Just discovered this option in QGIS to save styles for Spatialite layers to the Spatialite database. I don’t know when this option was introduced (I am running the development version at the moment), but I am happy I found it. Continue reading
The release of Spatialite 4.0 was just announced on the Spatialite user group. You can download it from the Spatialite website. And while you are on the website, check out the page about switching to 4.0. Version 4.0 introduces several relevant changes, which may cause (severe) cross-version compatibility issues.
A short note on how to create a spatial table from a table with latitude and longitude coordinates in your SQLite / Spatialite database. In the example below, the table I am working with is ‘labels’. Continue reading
A quick note on adding two columns with X and Y values in a vector layer in spatialite. Spatialite stores the information about the geometry in binary format in the ‘Geometry’ field.
You can use the Spatialite function AsText() to convert and extract these values as a Well Known Text (WKT), which is an easy to read format. If you for example have a spatial table ‘Waypoints’ with two columns ‘PKUID’ and ‘Geometry’, you can extract a column with WKT values using: Continue reading
I am just back from vegetation survey in Kenya and Uganda. Before starting with the analysis, I will have to go through the more boring data entry and organization. I will use a Spatialite database to store all the data as it plays nicely together with QGIS as well as R. For example, importing the waypoint data (gpx format) into a spatialite database is a breeze with the QSpatialite plugin for QGIS.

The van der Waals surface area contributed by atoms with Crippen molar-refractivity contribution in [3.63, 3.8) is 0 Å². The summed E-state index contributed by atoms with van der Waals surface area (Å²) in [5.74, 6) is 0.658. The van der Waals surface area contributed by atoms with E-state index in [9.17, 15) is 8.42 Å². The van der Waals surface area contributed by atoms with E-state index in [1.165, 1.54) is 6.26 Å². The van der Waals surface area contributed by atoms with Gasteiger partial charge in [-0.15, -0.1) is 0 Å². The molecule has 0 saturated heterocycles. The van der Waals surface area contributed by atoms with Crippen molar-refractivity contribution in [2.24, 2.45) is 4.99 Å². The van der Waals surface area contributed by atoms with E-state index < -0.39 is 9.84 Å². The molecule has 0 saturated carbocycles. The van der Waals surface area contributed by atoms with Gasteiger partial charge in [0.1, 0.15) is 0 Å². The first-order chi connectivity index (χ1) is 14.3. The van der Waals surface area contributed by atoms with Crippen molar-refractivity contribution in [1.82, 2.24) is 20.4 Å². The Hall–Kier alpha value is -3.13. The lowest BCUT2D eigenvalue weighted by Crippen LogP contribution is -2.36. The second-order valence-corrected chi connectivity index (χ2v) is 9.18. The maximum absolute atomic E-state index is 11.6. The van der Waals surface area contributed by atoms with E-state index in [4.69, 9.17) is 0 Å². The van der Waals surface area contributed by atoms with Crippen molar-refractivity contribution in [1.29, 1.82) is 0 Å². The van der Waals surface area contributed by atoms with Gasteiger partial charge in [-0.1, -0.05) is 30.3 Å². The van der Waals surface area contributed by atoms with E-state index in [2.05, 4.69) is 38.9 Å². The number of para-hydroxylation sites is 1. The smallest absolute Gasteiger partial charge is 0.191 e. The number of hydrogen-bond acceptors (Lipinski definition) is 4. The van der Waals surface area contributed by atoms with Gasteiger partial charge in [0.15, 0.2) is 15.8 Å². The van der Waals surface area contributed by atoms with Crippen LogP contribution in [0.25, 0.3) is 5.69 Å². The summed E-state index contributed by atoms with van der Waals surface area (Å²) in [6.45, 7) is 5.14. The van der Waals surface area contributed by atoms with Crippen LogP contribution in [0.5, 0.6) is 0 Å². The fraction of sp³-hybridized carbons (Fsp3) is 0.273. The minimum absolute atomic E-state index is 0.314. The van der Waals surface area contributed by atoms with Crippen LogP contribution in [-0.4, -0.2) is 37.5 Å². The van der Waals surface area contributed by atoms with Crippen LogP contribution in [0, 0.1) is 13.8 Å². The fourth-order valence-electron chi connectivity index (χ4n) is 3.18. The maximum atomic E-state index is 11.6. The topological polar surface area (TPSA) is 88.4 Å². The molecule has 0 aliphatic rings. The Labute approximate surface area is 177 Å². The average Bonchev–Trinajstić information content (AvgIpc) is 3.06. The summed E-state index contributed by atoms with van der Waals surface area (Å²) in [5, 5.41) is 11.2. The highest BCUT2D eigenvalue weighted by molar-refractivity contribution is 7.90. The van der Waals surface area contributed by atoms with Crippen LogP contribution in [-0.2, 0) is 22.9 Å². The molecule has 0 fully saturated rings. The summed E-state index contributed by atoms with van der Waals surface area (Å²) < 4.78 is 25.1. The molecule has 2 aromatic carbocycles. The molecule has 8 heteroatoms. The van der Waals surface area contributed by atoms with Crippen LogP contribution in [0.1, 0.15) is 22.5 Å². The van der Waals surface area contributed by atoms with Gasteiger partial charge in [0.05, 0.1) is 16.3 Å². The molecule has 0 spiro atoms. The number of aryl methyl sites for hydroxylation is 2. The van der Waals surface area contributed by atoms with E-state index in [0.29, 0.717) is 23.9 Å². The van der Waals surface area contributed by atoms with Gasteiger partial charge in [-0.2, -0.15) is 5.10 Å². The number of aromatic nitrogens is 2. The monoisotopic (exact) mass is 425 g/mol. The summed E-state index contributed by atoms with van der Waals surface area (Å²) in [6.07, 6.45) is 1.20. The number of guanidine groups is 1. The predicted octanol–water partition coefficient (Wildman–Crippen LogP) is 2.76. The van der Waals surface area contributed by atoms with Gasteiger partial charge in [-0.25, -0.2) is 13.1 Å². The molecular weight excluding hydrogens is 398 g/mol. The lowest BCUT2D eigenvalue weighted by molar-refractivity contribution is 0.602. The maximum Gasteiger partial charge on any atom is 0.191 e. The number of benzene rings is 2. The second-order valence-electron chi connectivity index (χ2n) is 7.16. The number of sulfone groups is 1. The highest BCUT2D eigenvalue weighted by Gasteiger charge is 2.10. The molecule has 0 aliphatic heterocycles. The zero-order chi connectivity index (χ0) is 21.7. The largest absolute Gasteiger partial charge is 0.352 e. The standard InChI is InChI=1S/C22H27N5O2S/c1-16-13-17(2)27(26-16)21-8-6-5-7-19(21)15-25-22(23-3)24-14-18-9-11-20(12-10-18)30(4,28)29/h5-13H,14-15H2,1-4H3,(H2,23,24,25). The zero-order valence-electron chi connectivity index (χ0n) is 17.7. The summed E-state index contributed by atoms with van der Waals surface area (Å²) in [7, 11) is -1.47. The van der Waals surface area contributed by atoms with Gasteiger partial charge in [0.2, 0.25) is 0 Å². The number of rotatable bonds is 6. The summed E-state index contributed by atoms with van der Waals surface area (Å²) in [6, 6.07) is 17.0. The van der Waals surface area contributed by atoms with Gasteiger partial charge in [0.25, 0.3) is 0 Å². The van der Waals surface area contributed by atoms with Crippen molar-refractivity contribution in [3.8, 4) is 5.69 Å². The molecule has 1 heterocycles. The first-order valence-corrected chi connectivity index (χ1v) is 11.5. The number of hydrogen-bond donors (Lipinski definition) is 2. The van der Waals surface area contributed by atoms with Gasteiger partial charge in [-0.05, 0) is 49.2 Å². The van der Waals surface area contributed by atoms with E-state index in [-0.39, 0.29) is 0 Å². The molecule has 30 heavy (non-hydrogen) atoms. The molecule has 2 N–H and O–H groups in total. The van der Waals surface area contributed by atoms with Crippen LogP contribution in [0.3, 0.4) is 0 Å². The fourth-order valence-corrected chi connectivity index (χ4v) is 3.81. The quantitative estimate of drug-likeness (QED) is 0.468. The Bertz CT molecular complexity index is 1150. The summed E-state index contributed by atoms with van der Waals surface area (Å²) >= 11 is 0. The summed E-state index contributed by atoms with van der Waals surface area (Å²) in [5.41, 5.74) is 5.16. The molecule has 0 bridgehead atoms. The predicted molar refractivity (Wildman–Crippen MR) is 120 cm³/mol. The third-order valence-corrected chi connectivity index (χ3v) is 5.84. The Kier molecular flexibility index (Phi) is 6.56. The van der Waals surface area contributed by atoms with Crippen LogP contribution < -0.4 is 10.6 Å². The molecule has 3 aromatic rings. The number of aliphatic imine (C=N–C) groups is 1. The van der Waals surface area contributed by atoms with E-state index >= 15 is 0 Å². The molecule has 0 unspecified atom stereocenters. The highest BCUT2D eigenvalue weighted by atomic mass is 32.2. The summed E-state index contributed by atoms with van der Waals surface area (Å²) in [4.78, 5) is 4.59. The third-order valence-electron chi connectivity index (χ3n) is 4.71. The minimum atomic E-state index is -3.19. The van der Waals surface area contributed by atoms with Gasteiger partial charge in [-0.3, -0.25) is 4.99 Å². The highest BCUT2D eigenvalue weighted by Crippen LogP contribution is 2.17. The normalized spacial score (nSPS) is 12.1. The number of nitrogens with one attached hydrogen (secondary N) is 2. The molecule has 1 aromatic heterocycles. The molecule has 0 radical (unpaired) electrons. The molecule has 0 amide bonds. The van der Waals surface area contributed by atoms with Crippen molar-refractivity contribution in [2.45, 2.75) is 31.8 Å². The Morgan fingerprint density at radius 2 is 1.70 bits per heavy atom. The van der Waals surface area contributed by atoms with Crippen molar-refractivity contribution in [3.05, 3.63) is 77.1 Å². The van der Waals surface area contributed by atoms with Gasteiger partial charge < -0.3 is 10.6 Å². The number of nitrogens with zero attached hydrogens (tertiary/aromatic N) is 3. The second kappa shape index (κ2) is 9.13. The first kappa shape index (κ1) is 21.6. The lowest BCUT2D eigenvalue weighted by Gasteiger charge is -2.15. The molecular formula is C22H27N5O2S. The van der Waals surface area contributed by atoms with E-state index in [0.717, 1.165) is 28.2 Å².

One problem is that data and time in the gpx file are given in one field, in the form ‘2011/11/01 5:49:41+00‘. There are various ways I could split this before importing in the SQLite database, e.g., using R or a spreadsheet. But how to do this after importing the data in the Spatialite database? The date + time are imported in the field ‘time‘. Continue reading
Looks interesting, a R package that provides bindings to Spatialite functionalities. Through this bindings one can carry out the spatial functions available in Spatialite from within R using simple SQL statements.
For some time now it is possible to load SpatiaLite data layers in QGIS. It is read only though, any changes will need to be saved as shapefile.
There is a Spatialite manager plugin, which offers an interface to the database, with table view, table information, preview of the map, import of dbf files and a very basic SQL editor. Unfortunately, it doesn’t offer what I would consider a key function, the option to upload layers to the Spatialite database.
This gap has now been filled by the QGIS plugin QSpatialite. Continue reading